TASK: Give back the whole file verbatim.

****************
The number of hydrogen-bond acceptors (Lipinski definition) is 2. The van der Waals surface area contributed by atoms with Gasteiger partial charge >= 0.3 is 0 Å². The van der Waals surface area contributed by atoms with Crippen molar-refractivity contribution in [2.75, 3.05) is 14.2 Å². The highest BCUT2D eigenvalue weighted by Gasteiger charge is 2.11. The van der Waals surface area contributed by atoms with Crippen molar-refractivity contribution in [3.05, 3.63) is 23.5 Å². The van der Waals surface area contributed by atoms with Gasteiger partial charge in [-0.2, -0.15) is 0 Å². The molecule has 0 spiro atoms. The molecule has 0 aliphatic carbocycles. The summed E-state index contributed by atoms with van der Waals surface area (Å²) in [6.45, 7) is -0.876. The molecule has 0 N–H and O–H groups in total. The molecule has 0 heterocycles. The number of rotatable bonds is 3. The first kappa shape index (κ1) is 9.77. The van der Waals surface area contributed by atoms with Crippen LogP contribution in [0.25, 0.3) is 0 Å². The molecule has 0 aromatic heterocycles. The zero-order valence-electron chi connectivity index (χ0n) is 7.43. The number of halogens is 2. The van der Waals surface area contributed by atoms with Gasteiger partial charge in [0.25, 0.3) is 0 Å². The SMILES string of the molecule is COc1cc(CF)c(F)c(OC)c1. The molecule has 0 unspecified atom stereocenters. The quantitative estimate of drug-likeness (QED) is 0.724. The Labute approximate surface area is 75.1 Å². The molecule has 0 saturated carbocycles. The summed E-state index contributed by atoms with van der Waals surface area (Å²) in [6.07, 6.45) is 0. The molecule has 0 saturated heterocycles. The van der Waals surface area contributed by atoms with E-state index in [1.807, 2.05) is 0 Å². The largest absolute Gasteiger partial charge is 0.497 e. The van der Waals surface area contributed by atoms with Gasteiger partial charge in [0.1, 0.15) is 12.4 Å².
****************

The number of hydrogen-bond acceptors (Lipinski definition) is 2. The van der Waals surface area contributed by atoms with Gasteiger partial charge >= 0.3 is 0 Å². The van der Waals surface area contributed by atoms with Crippen molar-refractivity contribution in [2.75, 3.05) is 14.2 Å². The highest BCUT2D eigenvalue weighted by Gasteiger charge is 2.11. The van der Waals surface area contributed by atoms with Crippen molar-refractivity contribution in [3.05, 3.63) is 23.5 Å². The van der Waals surface area contributed by atoms with Gasteiger partial charge in [-0.2, -0.15) is 0 Å². The molecule has 0 spiro atoms. The molecule has 0 aliphatic carbocycles. The summed E-state index contributed by atoms with van der Waals surface area (Å²) in [6.45, 7) is -0.876. The molecule has 0 N–H and O–H groups in total. The molecule has 0 heterocycles. The number of rotatable bonds is 3. The first kappa shape index (κ1) is 9.77. The van der Waals surface area contributed by atoms with Crippen LogP contribution in [0.25, 0.3) is 0 Å². The molecule has 0 aromatic heterocycles. The zero-order valence-electron chi connectivity index (χ0n) is 7.43. The number of halogens is 2. The van der Waals surface area contributed by atoms with Gasteiger partial charge in [0.25, 0.3) is 0 Å². The SMILES string of the molecule is COc1cc(CF)c(F)c(OC)c1. The molecule has 0 unspecified atom stereocenters. The quantitative estimate of drug-likeness (QED) is 0.724. The Labute approximate surface area is 75.1 Å². The molecule has 0 saturated carbocycles. The summed E-state index contributed by atoms with van der Waals surface area (Å²) in [6.07, 6.45) is 0. The molecule has 0 saturated heterocycles. The van der Waals surface area contributed by atoms with E-state index in [1.807, 2.05) is 0 Å². The largest absolute Gasteiger partial charge is 0.497 e. The van der Waals surface area contributed by atoms with Gasteiger partial charge in [0.1, 0.15) is 12.4 Å².